Why Is Acidity Important in Wine?
There are plenty of characteristics that determine the quality and taste of wine. Wine acidity is one of the most important among them. Even wine experts pay close attention to a wine’s acid level and have developed many terms to describe the different acidity levels.
But why is wine acidity so important?
Wine's acidity comes from the grapes used to make it, and it functions as a preservative to keep the grapes fresh. Acidity also helps in the preservation of wine and prevents it from spoiling. However, there isn’t just one type of acid, but rather four types of acidity found in wine.
Why Is Acidity in Wine Important?
Acidity is an important component of wine that determines its quality. However, there always has to be a balance between acidity and other characteristics such as alcohol, sweetness, tannins, and aroma. When the acidity level in a wine is too low, it tastes dull, while too much acidity makes a wine taste tart because it coats other flavors.
A wine’s aging is determined by its acidity and also protects the wine from harmful bacteria that could cause the wine to spoil. Without acidity, wine aging wouldn’t be possible.
- Tartaric Acid: The most important acid in wine is tartaric acid. It’s commonly known as a fixed acid because it stabilizes flavors and also wine color.
- Malic Acid: Malic acid is the second most important type of acid because it keeps vines and grapes healthy, especially when they’re young. It can be perceivable in wine with green fruit flavors, particularly apple or pear notes. However, wine containing too much malic acid can undergo a process called malolactic fermentation.
- Lactic Acid: Produced primarily during the fermentation process, lactic acid occurs in both wine and food products like yogurt and sourdough. Winemakers will encourage the production of lactic acid by adding special bacteria to wine that starts malolactic fermentation. Malolactic fermentation breaks down lactic acid and gives the wine a buttery, creamy mouthfeel.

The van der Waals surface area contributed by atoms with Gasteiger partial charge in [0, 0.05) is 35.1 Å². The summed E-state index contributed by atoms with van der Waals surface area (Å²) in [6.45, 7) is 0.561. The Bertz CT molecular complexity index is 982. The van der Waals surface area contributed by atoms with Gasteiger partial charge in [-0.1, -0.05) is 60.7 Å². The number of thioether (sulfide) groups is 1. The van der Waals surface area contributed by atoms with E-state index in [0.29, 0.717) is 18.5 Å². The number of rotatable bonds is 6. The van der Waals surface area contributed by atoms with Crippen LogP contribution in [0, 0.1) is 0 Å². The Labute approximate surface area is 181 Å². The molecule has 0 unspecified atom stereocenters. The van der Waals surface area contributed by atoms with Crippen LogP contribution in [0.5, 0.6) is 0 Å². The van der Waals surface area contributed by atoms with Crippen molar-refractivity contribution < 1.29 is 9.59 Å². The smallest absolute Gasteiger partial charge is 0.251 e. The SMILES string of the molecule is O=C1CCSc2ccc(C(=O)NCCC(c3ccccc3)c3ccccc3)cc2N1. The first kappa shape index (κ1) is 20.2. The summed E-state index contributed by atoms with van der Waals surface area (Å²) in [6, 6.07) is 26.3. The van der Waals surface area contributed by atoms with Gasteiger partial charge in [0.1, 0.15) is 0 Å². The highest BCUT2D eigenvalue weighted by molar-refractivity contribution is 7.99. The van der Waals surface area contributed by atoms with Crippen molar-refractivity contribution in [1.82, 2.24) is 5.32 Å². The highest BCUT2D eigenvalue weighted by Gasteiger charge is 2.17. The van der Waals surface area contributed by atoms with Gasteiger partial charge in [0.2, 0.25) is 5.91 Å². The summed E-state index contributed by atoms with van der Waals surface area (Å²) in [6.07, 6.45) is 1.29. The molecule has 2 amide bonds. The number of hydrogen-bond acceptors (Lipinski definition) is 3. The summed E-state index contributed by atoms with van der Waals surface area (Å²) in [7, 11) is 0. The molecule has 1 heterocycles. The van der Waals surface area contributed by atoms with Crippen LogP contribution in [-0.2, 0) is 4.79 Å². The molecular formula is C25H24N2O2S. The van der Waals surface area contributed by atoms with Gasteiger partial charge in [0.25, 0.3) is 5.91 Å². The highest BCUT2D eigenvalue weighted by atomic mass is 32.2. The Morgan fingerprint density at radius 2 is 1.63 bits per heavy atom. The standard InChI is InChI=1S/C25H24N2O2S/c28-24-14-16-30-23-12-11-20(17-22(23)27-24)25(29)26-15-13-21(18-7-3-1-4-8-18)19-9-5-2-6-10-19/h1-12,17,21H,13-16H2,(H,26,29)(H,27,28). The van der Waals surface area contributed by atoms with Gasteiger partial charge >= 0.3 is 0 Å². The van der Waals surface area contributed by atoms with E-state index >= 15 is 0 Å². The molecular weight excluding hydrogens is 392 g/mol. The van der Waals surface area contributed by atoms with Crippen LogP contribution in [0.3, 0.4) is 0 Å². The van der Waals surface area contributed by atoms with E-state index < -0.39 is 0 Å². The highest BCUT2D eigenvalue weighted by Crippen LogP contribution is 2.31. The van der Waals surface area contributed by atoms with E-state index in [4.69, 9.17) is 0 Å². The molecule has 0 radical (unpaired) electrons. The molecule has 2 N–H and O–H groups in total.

- Citric Acid: Wine typically has a small amount of citric acid, and winemakers might add some after fermentation to increase the total level of acidity.
What Is the Difference Between Acidity and Tannins in Wine?
Tannins and acidity are both natural components in grapes; however, they contribute very different characteristics. The wine's acidity adds needed sour notes and a little sharpness to the flavor profile. It's delicious, and it gives the wine a bright, crisp taste.
Tannins, on the other hand, produce a puckering, mouth-drying feeling that many wine enthusiasts prefer. They also give a wine mild bitter notes. They give wine its structure.
For an excellent wine, both acid and tannins are needed. They produce a well-rounded drinking experience by balancing each other, along with sugar and alcohol. They also allow the wine to develop while aging in oak barrels.
Pairing Food and Acidic Wines
Wines with a high acidity level match better with food than wines with an equal or lower acidity level. As a result, you have a lot of options for delicious pairings. Other factors such as wine body, sweetness, tannins, and aromas determine the best food and wine combination.
At Metro Wines, we focus on pairing the right type of wine with any special event or occasion. With a wide selection of wine at our Asheville shop, our friendly and knowledgeable sommeliers can help you find the perfect bottle.
If you’re interested in sampling a variety of wines, join us in our Tasting Room! For more information, visit our website.